When you specify start/stop positions outside of a control, the control will be filled with that portion of the larger gradient that corresponds to the control’s position within the gradient.

Here’s an example with a red-blue fill that starts and finishes outside of the control.  Notice that the control is filled with a subset of the full red-blue gradient, so ends up being shades of magenta.

		<Rectangle Width="200" Height="100" Margin="30">
				<LinearGradientBrush StartPoint="-1,-1" EndPoint="1.5,1.5">
				    <GradientStop Color="Red" Offset="0.0"/>
				    <GradientStop Color="Blue" Offset="1.0"/>

#227 – You Can Specify Gradient Fills in Absolute Coordinates

When you specify a gradient fill’s starting position in 2D space, you typically use coordinates that are normalized to the size of the control, ranging from 0.0 to 1.0.

With the MappingMode property, you can instead specify the gradient’s start and stop points in absolute (device-independent) units, rather than as a ratio of the control’s size.

In the example below, we set MappingMode to Absolute, and then specify the gradients start/stop in absolute units.  This has the effect of having the gradient reach its target colors the same number of pixels into each control.

		<LinearGradientBrush x:Key="HappyFill" MappingMode="Absolute" StartPoint="0,10" EndPoint="50,10">
		    <GradientStop Color="AliceBlue" Offset="0.0"/>
		    <GradientStop Color="Chocolate" Offset="1.0"/>

		<Rectangle Height="100" Width="100" Fill="{StaticResource HappyFill}" Margin="30"/>
		<Button Content="!" Width="25" Background="{StaticResource HappyFill}" Height="25"/>
		<Label Content="We few, we happy few, we band of brothers.  --Hal V"
			HorizontalAlignment="Center" Margin="15"
			Background="{StaticResource HappyFill}"/>

Note that MappingMode does not apply to the gradient stop offsets.

#226 – Gradient Fills Adjust to the Size of the Control

Because the start/stop points and gradient stops within a gradient fill are normalized to a 0.0-1.0 range, the same gradient can be used to fill controls of different sizes.  The fill changes color proportionally, relative to the size of the control, rather than at specific pixel positions.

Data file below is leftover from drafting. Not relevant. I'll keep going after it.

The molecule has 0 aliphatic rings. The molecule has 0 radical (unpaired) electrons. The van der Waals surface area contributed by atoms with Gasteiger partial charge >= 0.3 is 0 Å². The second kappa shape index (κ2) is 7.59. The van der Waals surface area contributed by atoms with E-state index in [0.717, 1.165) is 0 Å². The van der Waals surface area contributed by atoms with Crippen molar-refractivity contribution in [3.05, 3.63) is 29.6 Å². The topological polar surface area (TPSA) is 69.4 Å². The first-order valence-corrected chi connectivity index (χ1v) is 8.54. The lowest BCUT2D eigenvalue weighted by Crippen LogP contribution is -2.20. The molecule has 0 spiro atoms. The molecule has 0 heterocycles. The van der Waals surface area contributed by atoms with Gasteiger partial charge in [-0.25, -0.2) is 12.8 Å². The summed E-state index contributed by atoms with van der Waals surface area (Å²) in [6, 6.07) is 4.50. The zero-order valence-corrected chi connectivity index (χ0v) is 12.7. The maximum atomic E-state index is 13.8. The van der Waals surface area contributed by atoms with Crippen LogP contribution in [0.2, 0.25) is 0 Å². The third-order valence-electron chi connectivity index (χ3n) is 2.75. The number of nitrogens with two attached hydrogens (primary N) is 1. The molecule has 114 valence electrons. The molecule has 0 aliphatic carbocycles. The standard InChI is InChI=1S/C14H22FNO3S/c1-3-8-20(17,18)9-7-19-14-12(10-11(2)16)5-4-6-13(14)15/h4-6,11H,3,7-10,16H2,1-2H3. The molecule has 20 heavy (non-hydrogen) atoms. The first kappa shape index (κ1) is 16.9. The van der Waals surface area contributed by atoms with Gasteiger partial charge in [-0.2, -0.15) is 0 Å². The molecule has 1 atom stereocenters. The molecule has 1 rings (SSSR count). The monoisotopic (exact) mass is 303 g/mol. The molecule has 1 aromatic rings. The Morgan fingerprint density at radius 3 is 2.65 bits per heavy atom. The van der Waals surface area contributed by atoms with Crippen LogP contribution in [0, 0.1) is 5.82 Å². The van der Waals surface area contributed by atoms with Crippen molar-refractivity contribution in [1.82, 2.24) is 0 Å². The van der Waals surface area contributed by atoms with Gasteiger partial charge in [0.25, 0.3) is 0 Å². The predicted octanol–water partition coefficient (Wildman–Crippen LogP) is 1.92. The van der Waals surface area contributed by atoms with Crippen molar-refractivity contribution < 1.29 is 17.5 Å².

In the example below, we define a linear gradient brush and then apply it to several controls of different sizes.

		<LinearGradientBrush x:Key="HappyFill" StartPoint="0,0.5" EndPoint="1,0.5">
		    <GradientStop Color="AliceBlue" Offset="0.0"/>
		    <GradientStop Color="Chocolate" Offset="1.0"/>

		<Rectangle Height="100" Width="200" Fill="{StaticResource HappyFill}" Margin="30"/>
		<Button Content="!" Width="25" Background="{StaticResource HappyFill}" Height="25"/>
		<Label Content="We few, we happy few, we band of brothers.  --Hal V"
			HorizontalAlignment="Center" Margin="15"
			Background="{StaticResource HappyFill}"/>

#225 – Using a Brush that Will Update When a System Color Changes

The System.Windows.SystemColors class contains a series of static properties that expose the current predefined system colors.  (Click here to see a list of these system colors).

If you use one of these predefined system colors as a brush using the x:Static markup extension, the color used will be the value of that system color at the time that the application started.  If the system color changes while the application is running, the brush will not change.

You can create and use a dynamic brush, which will change whenever the system color changes, as follows:

		<Ellipse Height="100" Width="200" Fill="{DynamicResource {x:Static SystemColors.HighlightBrushKey}}" Margin="30"/>

Notice that we use the XxxBrushKey property, rather than the XxxBrush property.  Both properties give us a brush, but the XxxBrushKey property gives us a dynamic brush that will change when the system color changes.